Care a Whole Awful Lot: Small Changes Make Big Differences in Butterfly Conservation

By Julian Wilson

In the words of the beloved Seuss character the Lorax, “Unless someone like you cares a whole awful lot, it’s not going to get better, it’s not.” This philosophy applies to all conservation efforts, not just Seuss’s fictional Truffula trees. The efforts of an individual person or a small group of caring people can make drastic change for the fate of an endangered or threatened species. Many citizens just like you have adopted this approach to the conservation of the wonderful natural world in which we live. In the case of butterfly conservation, small-scale community and individual efforts for preservation and repopulation have been incredibly effective and successful.

A Stanford biologist named Tim Wong began a backyard project to repopulate the California Pipevine Swallowtail in an urban environment. Upon learning that the species now has a drastically reduced range caused by the urban expansion of San Francisco, Wong decided to find all the information he could gather on the species in order to see what he personally could do to effect change. Through his research, Wong discovered that the life cycle of this butterfly relies heavily on the California pipevine plant, which he then planted in an enclosure in his backyard which he tailored specifically to the needs of the butterfly.

Wong’s efforts to create a butterfly paradise in his backyard have greatly increased the numbers of this rare butterfly species, and each year more and more butterflies are present, which Wong describes as “a good sign that our efforts are working!” Wong’s success in the case of the California Pipevine Swallowtail proves what an incredible impact just one person can have on the conservation of a rare or endangered species.

Similarly, a women’s prison outside Seattle has had much success in their efforts to conserve the Taylor’s Checkerspot butterfly.  The inmates have become experts in butterfly breeding, and have aided in the growth and release of thousands of the species. This previously endangered butterfly now has a population considered to be self-sustaining.

On a slightly larger scale, the endangerment of ecosystems also threaten butterfly species. Houston, situated right along a major Monarch butterfly migration path, faces the problem of a drastic lack of natural areas that still resemble its historical coastal prairie ecosystem. In a publication on Monarch Conservation in America’s Cities, sponsored by the National Wildlife Federation, Patrick Fitzgerald details how Houston has responded to this problem by establishing “No Mow” zones, where natural vegetation such as milkweed is allowed to grow and proliferate.

So what can you do? If you’re not quite ready to commit to creating an entire butterfly paradise greenhouse in your backyard like Tim Wong, there is still plenty you can do to help butterflies! Learning about local species and what plants they rely on is very helpful, and growing a variety of butterfly-friendly flora is one of the best ways you can support your local butterflies. As Shackleton and Ratnieks, working with the National Environmental Research Foundation and University of Sussex, pointed out in the Journal of Insect Conservation, it’s important to understand which butterflies are attracted to which plants, and ideally to have an assortment of good nectar plants where butterflies can come visit you in your home garden. And if you want a particularly low-effort way to help, you can always create a “No Mow” area in your own yard.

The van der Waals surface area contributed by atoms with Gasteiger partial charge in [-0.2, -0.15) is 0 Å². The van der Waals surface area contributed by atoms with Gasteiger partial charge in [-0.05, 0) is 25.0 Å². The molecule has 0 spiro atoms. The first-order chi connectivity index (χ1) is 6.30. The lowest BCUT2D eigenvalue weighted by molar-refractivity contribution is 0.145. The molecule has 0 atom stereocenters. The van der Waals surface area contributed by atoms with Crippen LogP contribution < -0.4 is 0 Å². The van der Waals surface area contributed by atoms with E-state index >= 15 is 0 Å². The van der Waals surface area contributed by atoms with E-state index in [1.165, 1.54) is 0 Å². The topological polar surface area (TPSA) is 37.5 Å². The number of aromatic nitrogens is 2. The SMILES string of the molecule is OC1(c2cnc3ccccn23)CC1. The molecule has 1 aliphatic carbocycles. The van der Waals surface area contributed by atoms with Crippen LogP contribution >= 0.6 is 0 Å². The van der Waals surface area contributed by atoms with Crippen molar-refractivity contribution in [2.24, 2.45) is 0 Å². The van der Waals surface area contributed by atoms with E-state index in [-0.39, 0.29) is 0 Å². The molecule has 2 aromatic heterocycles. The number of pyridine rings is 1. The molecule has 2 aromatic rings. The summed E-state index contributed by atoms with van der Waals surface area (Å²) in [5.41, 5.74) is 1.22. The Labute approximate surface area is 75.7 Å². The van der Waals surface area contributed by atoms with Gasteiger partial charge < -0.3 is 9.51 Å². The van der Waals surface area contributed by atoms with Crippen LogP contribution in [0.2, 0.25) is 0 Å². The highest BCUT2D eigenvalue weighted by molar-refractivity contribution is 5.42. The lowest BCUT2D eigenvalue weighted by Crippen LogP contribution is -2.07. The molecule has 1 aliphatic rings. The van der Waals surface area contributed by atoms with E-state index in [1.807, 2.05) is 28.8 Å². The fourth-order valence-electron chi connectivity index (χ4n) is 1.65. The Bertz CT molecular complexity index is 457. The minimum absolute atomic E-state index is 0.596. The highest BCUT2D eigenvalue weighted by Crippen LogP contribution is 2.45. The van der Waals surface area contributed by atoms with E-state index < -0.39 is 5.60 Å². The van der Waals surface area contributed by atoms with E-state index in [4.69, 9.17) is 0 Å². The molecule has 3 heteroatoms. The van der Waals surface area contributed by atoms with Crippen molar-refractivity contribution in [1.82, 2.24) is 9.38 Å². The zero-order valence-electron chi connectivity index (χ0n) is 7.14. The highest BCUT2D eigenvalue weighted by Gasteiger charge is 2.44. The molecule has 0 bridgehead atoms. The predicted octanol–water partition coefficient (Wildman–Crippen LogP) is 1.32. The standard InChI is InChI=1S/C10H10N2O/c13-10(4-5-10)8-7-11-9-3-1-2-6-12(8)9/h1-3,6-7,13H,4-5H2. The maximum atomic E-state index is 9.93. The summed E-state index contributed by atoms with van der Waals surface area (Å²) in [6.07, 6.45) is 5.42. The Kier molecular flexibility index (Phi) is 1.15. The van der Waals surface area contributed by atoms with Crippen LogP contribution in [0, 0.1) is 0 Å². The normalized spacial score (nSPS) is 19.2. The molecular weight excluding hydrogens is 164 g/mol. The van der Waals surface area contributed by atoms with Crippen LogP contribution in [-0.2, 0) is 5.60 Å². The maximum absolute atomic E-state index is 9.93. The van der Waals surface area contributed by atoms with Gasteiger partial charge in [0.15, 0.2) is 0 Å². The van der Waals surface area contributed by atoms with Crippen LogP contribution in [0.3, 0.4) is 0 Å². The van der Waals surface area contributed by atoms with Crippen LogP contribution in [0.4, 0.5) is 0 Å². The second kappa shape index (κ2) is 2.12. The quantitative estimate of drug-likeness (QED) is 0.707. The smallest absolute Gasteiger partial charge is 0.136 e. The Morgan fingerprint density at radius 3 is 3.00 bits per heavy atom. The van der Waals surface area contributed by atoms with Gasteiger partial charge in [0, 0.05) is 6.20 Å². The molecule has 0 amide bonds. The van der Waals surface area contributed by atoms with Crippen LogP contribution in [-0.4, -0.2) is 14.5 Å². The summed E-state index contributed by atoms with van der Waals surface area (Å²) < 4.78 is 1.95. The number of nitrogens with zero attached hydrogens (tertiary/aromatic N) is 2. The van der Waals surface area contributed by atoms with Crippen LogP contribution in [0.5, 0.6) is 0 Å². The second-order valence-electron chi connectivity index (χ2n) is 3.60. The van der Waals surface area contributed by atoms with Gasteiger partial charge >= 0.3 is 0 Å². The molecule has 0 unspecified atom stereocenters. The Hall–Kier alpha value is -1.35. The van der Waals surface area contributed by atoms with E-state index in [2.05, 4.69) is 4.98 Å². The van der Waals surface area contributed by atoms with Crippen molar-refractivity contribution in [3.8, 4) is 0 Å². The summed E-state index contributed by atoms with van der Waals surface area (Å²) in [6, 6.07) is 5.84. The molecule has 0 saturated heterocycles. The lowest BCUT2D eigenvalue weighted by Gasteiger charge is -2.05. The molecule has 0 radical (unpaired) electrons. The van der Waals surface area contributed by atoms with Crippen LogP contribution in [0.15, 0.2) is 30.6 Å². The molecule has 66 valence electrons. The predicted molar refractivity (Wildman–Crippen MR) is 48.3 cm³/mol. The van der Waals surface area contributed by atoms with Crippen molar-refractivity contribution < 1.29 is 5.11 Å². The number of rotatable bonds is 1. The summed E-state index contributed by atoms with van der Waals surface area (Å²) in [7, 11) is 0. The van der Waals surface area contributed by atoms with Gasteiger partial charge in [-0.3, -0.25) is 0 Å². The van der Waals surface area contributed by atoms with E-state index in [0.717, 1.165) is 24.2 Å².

Although some might not agree that the aesthetic beauty of butterflies alone is enough to warrant conservation efforts, there are many other reasons why they are important, particularly their role as pollinators. Mass use of pesticides, habitat destruction, as well as other factors make the conservation of pollinators an urgent issue.  Thankfully, there has been increasing understanding about the critical ecological function that pollinators such as butterflies serve, particularly in allowing us to eat many of our favorite foods.

To be sure, saving endangered butterfly species is not an easy job, and is certainly a more complicated process than can be fully explained or explored in a brief article such as this. Nevertheless, there is still plenty that can be done to help endangered and threatened butterfly species at both individual and local scales. It is ultimately the people like you, who care a whole awful lot, that can make some of the biggest differences in conservation efforts.

 

“Do Call It a Comeback — How the Checkerspot Butterfly Found Salvation in a Women’s Prison.” PBS. PBS, 17 May 2016. Web. Sept. 2016. http://www.pbs.org/newshour/bb/do-call-it-a-comeback-how-the-checkerspot-butterfly-found-salvation-in-a-womens-prison/

Fitzgerald, Patrick. Monarch Conservation in America’s Cities (n.d.): n. pag. National Wildlife Federation. Web. Sept. 2016. http://www.nwf.org/~/media/PDFs/Garden-for-Wildlife/Monarch-Conservation-in-Americas-Cities_Guide-121715.pdf

Grasyte, Ruta. “One Man Single-Handedly Repopulates Rare Butterfly Species In His Own Backyard.” Bored Panda. N.p., Aug. 2016. Web. Sept. 2016. http://www.boredpanda.com/rare-blue-swallowtail-pipevine-butterfly-repopulation-tim-wong/

Shackleton, K. & Ratnieks, F.L.W. J Insect Conserv (2016) 20: 141. http://link.springer.com/article/10.1007/s10841-015-9827-9

Seuss, Dr. The Lorax. New York: Random House, 1971.

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This entry was posted in Conservation Biology Posts, Conservation Editorials 2016 and tagged , , , , , . Bookmark the permalink.

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